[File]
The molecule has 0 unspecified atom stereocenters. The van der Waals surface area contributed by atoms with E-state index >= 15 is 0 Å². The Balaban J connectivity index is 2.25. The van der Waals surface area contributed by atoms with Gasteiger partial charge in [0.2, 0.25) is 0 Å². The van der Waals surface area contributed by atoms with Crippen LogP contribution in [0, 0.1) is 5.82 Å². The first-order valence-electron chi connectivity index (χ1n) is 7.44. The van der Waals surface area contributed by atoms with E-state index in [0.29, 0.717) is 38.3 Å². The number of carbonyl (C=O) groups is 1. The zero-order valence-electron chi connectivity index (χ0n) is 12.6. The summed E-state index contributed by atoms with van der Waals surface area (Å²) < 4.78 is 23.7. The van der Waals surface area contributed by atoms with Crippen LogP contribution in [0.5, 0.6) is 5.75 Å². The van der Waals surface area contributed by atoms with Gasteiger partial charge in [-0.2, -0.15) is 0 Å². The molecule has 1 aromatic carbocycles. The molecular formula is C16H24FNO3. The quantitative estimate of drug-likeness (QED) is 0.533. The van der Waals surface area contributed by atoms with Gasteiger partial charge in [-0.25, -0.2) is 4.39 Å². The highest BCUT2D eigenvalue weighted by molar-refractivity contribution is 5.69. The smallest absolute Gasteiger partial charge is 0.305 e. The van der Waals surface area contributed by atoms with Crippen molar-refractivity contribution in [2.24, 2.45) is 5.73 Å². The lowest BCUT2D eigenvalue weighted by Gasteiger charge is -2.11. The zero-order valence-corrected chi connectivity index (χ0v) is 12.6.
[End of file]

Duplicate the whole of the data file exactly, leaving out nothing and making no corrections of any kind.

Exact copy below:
The molecule has 0 unspecified atom stereocenters. The van der Waals surface area contributed by atoms with E-state index >= 15 is 0 Å². The Balaban J connectivity index is 2.25. The van der Waals surface area contributed by atoms with Gasteiger partial charge in [0.2, 0.25) is 0 Å². The van der Waals surface area contributed by atoms with Crippen LogP contribution in [0, 0.1) is 5.82 Å². The first-order valence-electron chi connectivity index (χ1n) is 7.44. The van der Waals surface area contributed by atoms with E-state index in [0.29, 0.717) is 38.3 Å². The number of carbonyl (C=O) groups is 1. The zero-order valence-electron chi connectivity index (χ0n) is 12.6. The summed E-state index contributed by atoms with van der Waals surface area (Å²) < 4.78 is 23.7. The van der Waals surface area contributed by atoms with Crippen LogP contribution in [0.5, 0.6) is 5.75 Å². The van der Waals surface area contributed by atoms with Gasteiger partial charge in [-0.2, -0.15) is 0 Å². The molecule has 1 aromatic carbocycles. The molecular formula is C16H24FNO3. The quantitative estimate of drug-likeness (QED) is 0.533. The van der Waals surface area contributed by atoms with Gasteiger partial charge in [-0.25, -0.2) is 4.39 Å². The highest BCUT2D eigenvalue weighted by molar-refractivity contribution is 5.69. The smallest absolute Gasteiger partial charge is 0.305 e. The van der Waals surface area contributed by atoms with Crippen molar-refractivity contribution in [2.24, 2.45) is 5.73 Å². The lowest BCUT2D eigenvalue weighted by Gasteiger charge is -2.11. The zero-order valence-corrected chi connectivity index (χ0v) is 12.6.